Transnational Memory Practices - Workshop One, Seoul
The first Transnational Memory Practices workshop exchange took place in Seoul in June 2022. Hosted by our partners the Critical Global Studies Institute at Sogang University, this three-day workshop involved a mix of fieldtrips, Q&A sessions with curators, and presentations and discussions from academics and practitioners.
The first day involved thought provoking fieldtrips to Seon-gam Island, a former child labour prison, and to the Sewol ferry memorial site. Both included discussions with former child prisoners at the first site, and with some of the mothers whose children who had lost their lives in the Sewol ferry incident.
The second day started with a field trip to Seodaemun Prison, where a tour of the site was followed by a Q&A session. In the afternoon we were welcomed by the National Museum of Korean Contemporary History. A tour highlighted the extensive use of digital technologies within the museum space- from touch tables, interactive booths giving access to museum archives not on display, and oral and visual storytelling stations, through to highly interactive and immersive activities such as the scanning of a code on a card to transport the visitor into cartoon representations of key events in a specific year.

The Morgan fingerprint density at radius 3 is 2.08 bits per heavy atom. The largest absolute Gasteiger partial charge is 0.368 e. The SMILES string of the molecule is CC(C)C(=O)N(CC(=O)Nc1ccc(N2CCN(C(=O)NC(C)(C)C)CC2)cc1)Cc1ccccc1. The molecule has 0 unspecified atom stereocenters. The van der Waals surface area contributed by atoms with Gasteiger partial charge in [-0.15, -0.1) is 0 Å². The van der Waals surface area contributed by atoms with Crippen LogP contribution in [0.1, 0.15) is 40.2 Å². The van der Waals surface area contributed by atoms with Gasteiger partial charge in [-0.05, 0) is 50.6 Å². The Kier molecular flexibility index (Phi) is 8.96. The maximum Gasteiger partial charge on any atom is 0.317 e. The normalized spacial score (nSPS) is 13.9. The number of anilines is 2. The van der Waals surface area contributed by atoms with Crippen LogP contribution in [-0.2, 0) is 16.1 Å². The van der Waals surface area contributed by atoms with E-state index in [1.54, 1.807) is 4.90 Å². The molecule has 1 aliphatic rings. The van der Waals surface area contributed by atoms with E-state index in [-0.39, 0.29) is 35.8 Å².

The tour was followed by a Q&A session with curators, focusing on the recent redesign of the museums’ permanent exhibition, exploring issues of inclusivity, relevance, and representation. The afternoon was completed by an invited open lecture. Moderated by Dr Tamara West, this public event included presentations by Adam Duckworth, Engagement Producer for young people at National Museums Liverpool, on the International Slavery Museum, Matt Exley, Participation Producer at National Museums Liverpool, on LGBTQ+ exhibitions and community work at NML, and Dr Kerry Wilson, LJMU, on the evaluation of the House of Memories programme.
The final day took place at the University of Sogang where we were joined by colleagues from the Critical Global Studies Institute. Moderated by Nayun Jang, it involved presentations from network members which contextualised the fieldtrips undertaken and explored further the digital technologies and applications within these. Professor Hyun Kyung Lee discussed difficult heritage in South Korea, Dr Yu Na Han explored physical and digital memory of the Sewol ferry incident, and graduate student Sooah Kwak investigated the topic of virtual reality and interpretation in museums.